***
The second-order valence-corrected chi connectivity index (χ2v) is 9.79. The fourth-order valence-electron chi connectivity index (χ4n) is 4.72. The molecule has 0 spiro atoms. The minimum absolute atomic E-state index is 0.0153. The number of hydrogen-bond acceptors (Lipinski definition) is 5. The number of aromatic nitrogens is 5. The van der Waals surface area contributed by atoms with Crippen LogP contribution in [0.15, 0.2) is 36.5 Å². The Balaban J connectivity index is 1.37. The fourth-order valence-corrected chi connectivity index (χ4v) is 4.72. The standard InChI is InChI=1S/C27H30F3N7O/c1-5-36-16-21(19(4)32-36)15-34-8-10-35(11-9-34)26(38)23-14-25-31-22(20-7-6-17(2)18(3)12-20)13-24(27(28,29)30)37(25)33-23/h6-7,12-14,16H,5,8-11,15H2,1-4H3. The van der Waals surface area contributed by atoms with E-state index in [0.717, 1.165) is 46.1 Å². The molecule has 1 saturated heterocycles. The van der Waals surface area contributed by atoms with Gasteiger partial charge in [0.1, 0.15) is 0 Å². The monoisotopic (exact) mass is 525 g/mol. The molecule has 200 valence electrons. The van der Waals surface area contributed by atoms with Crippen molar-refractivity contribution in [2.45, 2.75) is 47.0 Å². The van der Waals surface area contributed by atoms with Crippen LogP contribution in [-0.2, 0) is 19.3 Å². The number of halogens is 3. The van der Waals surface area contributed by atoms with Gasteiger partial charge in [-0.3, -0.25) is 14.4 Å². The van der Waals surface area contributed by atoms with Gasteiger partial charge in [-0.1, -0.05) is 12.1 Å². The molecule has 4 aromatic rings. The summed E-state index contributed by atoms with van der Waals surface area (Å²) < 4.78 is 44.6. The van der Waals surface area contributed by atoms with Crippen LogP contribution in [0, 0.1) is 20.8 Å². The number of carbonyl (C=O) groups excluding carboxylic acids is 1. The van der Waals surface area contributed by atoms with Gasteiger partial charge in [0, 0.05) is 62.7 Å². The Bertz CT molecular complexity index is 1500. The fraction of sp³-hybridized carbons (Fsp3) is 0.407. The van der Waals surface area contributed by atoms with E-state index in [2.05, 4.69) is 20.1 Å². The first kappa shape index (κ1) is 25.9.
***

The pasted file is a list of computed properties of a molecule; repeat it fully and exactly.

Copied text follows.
The second-order valence-corrected chi connectivity index (χ2v) is 9.79. The fourth-order valence-electron chi connectivity index (χ4n) is 4.72. The molecule has 0 spiro atoms. The minimum absolute atomic E-state index is 0.0153. The number of hydrogen-bond acceptors (Lipinski definition) is 5. The number of aromatic nitrogens is 5. The van der Waals surface area contributed by atoms with Crippen LogP contribution in [0.15, 0.2) is 36.5 Å². The Balaban J connectivity index is 1.37. The fourth-order valence-corrected chi connectivity index (χ4v) is 4.72. The standard InChI is InChI=1S/C27H30F3N7O/c1-5-36-16-21(19(4)32-36)15-34-8-10-35(11-9-34)26(38)23-14-25-31-22(20-7-6-17(2)18(3)12-20)13-24(27(28,29)30)37(25)33-23/h6-7,12-14,16H,5,8-11,15H2,1-4H3. The van der Waals surface area contributed by atoms with E-state index in [0.717, 1.165) is 46.1 Å². The molecule has 1 saturated heterocycles. The van der Waals surface area contributed by atoms with Gasteiger partial charge in [0.1, 0.15) is 0 Å². The monoisotopic (exact) mass is 525 g/mol. The molecule has 200 valence electrons. The van der Waals surface area contributed by atoms with Crippen molar-refractivity contribution in [2.45, 2.75) is 47.0 Å². The van der Waals surface area contributed by atoms with Crippen LogP contribution in [-0.2, 0) is 19.3 Å². The number of halogens is 3. The van der Waals surface area contributed by atoms with Gasteiger partial charge in [-0.3, -0.25) is 14.4 Å². The van der Waals surface area contributed by atoms with Gasteiger partial charge in [-0.1, -0.05) is 12.1 Å². The molecule has 4 aromatic rings. The summed E-state index contributed by atoms with van der Waals surface area (Å²) < 4.78 is 44.6. The van der Waals surface area contributed by atoms with Crippen LogP contribution in [0, 0.1) is 20.8 Å². The number of carbonyl (C=O) groups excluding carboxylic acids is 1. The van der Waals surface area contributed by atoms with Gasteiger partial charge in [0, 0.05) is 62.7 Å². The Bertz CT molecular complexity index is 1500. The fraction of sp³-hybridized carbons (Fsp3) is 0.407. The van der Waals surface area contributed by atoms with E-state index in [2.05, 4.69) is 20.1 Å². The first kappa shape index (κ1) is 25.9.